You might find the question: how do you spell ‘Africa’? odd, but did you know that Africa isn’t always spelled that way? Africa is the second largest continent, with a surface area that covers roughly one-fifth of the earth. The continent has natural borders; on the west lies the Atlantic Ocean, the Mediterranean Sea to the north, both the Red sea and the Indian Ocean to the east, and finally, the mixed waters of both the Atlantic and Indian oceans to the south.
The origin of the word “Africa” has been the subject of debate for many years as historians fail to agree on how or who named the continent. Consequently, roughly seven theories have been propounded to explain the name’s origin:
According to some, the name originates from the Greeks, who used the name to refer to Libya. Apparently, the word “Libya” was a Latinization of the name of the Berber tribe Aourigha (thought it be pronounced “Aafrika”).
There is a belief that the name stems from two Phoenician terms that refer to corn or fruit (pharika), which translates to “land of corn or fruit.”
Others believe the name “Africa” comes from a Phoenician root, faraqa, which means separation or diaspora. Apparently, some African languages, such as Bambara, have a similar root.
This theory is that the name is from the Latin adjective aprica to mean sunny, or the Greek aprikē, which loosely translates to ‘free from cold.’
The name might also originate from Sanskrit and Hindi, where the root Apara or Africa signifies what comes after– to the west- in geographical terms. This points to Africa being a continent to the west of Asia.
This theory asserts that the name Africa is from the Yemenite chief, Africus, who invaded Northern Africa in the second millennium B.C.E and was the founder of a town called Afrikyah.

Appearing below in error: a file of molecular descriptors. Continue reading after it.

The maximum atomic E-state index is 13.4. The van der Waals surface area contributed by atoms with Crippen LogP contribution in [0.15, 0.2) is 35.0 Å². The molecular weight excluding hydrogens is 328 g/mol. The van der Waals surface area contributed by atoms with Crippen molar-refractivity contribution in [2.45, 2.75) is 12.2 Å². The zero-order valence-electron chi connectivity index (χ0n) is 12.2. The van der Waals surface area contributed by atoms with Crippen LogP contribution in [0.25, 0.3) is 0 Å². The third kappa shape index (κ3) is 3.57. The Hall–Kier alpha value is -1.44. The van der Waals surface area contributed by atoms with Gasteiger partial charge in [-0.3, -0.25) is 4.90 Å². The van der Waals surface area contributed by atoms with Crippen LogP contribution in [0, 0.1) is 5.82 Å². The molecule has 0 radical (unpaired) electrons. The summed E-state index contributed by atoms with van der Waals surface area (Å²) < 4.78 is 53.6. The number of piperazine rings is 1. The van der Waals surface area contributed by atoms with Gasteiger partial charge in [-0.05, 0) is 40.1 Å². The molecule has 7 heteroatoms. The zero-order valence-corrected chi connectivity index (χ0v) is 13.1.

The biblical theory asserts that Africa comes from Afer, the grandson of Abraham and a companion of Hercules. It is believed that his descendants invaded Libya in the 1st century ACE.
As seen from the different theories above, there is a lot of contention surrounding the name Africa. This is to the extent that the famed African author Wole Soyinka once suggested that the name be dropped. According to Soyinka, this would give Africa a chance for self-definition- he suggested that a name rooted in an indigenous African language would be better suited for the continent.
Regardless of which theory you subscribe to, the name Africa is upheld all the world over. However, despite this fact, people around the world say the continent’s name differently.
How do you spell ‘Africa’?
Since we’ve briefly explored the history of the name, the question still remains: how do you spell Africa? As expected, the spelling differs from one language to another. Let’s explore the answer below:
Afrika; Africa in Albanian, Bosnian, Croatian, Czech, Danish, Dutch, Frisian, German, Hungarian, Lithuanian, Luxembourgish, Maltese, Norwegian, Slovak, Slovenian, and Swedish.
Àfrica: Africa in Catalan.
Afrikka: Africa in Finnish.
Afrique: Africa in French.
África: Africa in Galician, Portuguese, and Spanish.
Āfrika: Africa in Latvian.
Африка: Africa in Macedonian, Russian, Serbian, Tatar, and Ukrainian.
Afyka: Africa in Polish.
Affrica: Africa in Welsh.
Αφρική: Africa in Greek.
In conclusion, there remains much contention about the early history and name of the continent commonly known as Africa. Whether you refer to her as Arikka, África, Африка, or Afryka, she remains one of the most beautiful and diverse lands on the continent and is definitely worth a visit.
And a little fun to it.
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